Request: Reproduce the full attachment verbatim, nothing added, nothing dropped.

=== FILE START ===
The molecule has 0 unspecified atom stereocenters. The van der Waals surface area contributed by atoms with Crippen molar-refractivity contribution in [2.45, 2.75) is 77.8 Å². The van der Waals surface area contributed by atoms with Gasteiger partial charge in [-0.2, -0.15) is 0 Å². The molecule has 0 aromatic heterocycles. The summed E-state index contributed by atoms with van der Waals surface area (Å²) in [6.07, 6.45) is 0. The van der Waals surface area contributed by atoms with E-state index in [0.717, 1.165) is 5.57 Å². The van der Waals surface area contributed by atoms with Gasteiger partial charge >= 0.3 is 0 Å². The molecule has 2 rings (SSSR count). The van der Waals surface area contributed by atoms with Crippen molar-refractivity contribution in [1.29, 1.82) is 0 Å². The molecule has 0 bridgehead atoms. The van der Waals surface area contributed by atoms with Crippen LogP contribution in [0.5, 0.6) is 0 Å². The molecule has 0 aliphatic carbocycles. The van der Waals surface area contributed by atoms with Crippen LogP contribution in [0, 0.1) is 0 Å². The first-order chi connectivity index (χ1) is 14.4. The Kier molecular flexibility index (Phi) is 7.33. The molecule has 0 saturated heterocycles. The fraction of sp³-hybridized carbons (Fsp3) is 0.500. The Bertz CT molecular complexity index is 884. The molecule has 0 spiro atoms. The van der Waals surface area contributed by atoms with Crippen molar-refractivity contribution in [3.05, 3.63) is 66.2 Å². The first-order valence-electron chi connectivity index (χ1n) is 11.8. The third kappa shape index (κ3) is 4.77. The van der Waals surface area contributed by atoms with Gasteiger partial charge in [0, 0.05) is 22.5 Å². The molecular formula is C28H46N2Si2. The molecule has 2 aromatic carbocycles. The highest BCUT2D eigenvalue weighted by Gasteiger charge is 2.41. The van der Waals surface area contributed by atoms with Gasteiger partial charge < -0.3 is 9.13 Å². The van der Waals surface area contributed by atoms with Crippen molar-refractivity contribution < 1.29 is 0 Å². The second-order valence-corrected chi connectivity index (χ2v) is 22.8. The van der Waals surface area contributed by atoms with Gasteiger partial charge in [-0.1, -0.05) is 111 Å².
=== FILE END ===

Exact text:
The molecule has 0 unspecified atom stereocenters. The van der Waals surface area contributed by atoms with Crippen molar-refractivity contribution in [2.45, 2.75) is 77.8 Å². The van der Waals surface area contributed by atoms with Gasteiger partial charge in [-0.2, -0.15) is 0 Å². The molecule has 0 aromatic heterocycles. The summed E-state index contributed by atoms with van der Waals surface area (Å²) in [6.07, 6.45) is 0. The van der Waals surface area contributed by atoms with E-state index in [0.717, 1.165) is 5.57 Å². The van der Waals surface area contributed by atoms with Gasteiger partial charge >= 0.3 is 0 Å². The molecule has 2 rings (SSSR count). The van der Waals surface area contributed by atoms with Crippen molar-refractivity contribution in [1.29, 1.82) is 0 Å². The molecule has 0 bridgehead atoms. The van der Waals surface area contributed by atoms with Crippen LogP contribution in [0.5, 0.6) is 0 Å². The molecule has 0 aliphatic carbocycles. The van der Waals surface area contributed by atoms with Crippen LogP contribution in [0, 0.1) is 0 Å². The first-order chi connectivity index (χ1) is 14.4. The Kier molecular flexibility index (Phi) is 7.33. The molecule has 0 saturated heterocycles. The fraction of sp³-hybridized carbons (Fsp3) is 0.500. The Bertz CT molecular complexity index is 884. The molecule has 0 spiro atoms. The van der Waals surface area contributed by atoms with Crippen molar-refractivity contribution in [3.05, 3.63) is 66.2 Å². The first-order valence-electron chi connectivity index (χ1n) is 11.8. The third kappa shape index (κ3) is 4.77. The van der Waals surface area contributed by atoms with Gasteiger partial charge in [0, 0.05) is 22.5 Å². The molecular formula is C28H46N2Si2. The molecule has 2 aromatic carbocycles. The highest BCUT2D eigenvalue weighted by Gasteiger charge is 2.41. The van der Waals surface area contributed by atoms with Gasteiger partial charge < -0.3 is 9.13 Å². The van der Waals surface area contributed by atoms with Crippen molar-refractivity contribution < 1.29 is 0 Å². The second-order valence-corrected chi connectivity index (χ2v) is 22.8. The van der Waals surface area contributed by atoms with Gasteiger partial charge in [-0.1, -0.05) is 111 Å².